Malaysia on Tuesday declared a state of emergency to stem the spread of COVID-19, which could last until Aug. 1.

On the request of Prime Minister Muhyiddin Yassin, Malaysia’s King Al-Sultan Abdullah Ri’ayatuddin Al-Mustafa Billah Shah, declared the state of emergency, a statement by the national palace said.

“Al-Sultan Abdullah is of the view that the spread of COVID-19 in the country is at a critical stage and there is a need to decree an emergency proclamation,” it said.

The decision is taken in accordance with national interests and people’s safety as hospitals are facing difficulties in admitting new COVID-19 patients at intensive care units, the press release added.

Muhyiddin last October recommended the monarch to declare a COVID-19 emergency, but the request was denied.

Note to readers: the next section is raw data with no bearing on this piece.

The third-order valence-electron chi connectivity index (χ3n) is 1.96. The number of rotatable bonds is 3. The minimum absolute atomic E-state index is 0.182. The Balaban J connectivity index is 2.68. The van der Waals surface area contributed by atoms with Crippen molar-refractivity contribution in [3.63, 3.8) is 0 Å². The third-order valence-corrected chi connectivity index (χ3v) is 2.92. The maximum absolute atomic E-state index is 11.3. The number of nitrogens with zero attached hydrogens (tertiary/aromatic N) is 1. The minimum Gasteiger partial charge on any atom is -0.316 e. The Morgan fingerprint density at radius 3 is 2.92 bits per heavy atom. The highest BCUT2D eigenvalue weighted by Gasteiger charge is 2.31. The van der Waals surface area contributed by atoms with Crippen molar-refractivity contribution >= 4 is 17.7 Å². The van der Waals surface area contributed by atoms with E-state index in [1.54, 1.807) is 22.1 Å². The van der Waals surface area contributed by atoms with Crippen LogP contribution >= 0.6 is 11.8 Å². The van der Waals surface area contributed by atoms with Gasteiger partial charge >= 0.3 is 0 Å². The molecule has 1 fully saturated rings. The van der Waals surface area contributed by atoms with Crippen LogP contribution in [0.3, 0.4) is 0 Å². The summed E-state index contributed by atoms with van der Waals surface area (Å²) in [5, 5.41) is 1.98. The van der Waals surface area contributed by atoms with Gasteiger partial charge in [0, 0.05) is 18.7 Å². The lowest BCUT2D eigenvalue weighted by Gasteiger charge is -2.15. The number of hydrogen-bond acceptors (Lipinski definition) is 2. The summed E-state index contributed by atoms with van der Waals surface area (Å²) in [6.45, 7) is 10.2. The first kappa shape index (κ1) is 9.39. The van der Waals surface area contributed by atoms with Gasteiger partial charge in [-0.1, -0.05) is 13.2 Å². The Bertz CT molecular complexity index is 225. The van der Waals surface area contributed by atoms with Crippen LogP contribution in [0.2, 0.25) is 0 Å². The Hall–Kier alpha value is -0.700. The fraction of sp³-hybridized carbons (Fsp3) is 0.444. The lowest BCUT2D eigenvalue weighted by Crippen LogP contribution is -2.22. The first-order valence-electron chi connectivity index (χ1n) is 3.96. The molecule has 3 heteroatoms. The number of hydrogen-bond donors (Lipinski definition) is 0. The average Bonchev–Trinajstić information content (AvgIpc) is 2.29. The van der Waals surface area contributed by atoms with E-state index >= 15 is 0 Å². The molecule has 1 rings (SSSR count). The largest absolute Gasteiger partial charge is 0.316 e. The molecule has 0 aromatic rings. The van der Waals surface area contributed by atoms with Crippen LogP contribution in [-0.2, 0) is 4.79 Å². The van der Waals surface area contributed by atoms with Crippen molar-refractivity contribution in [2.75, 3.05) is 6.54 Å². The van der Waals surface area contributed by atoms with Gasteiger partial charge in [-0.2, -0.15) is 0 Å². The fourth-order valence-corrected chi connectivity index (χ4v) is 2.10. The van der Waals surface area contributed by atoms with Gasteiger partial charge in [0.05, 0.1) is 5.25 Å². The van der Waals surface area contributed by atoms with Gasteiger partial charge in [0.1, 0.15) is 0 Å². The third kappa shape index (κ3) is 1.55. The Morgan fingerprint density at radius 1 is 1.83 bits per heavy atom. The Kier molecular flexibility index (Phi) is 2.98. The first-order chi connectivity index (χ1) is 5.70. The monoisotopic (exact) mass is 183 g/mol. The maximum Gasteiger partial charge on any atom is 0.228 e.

In a televised speech later in the day, he said that under the emergency the parliament would be suspended and elections would not be held.

Malaysia brought an earlier wave of the novel disease under control with a strict three-month lockdown. But the situation began to change in September after an election in the Borneo state of Sabah.

Muhyiddin formed a government in March 2020 after the resignation of then prime minister Mahathir Mohamad. He enjoys a thin majority.

The Southeast Asian country has reported more than 138,000 virus cases and 555 related deaths since the start of the outbreak. It is due to receive the first shipment of vaccines – from Pfizer-BioNTech – soon.

Authorities are also in negotiations with Oxford-AstraZeneca, Russia, China and the World Health Organization’s COVAX initiative to procure doses for its population of over 32 million.

*Writing by Burak Dag in Ankara

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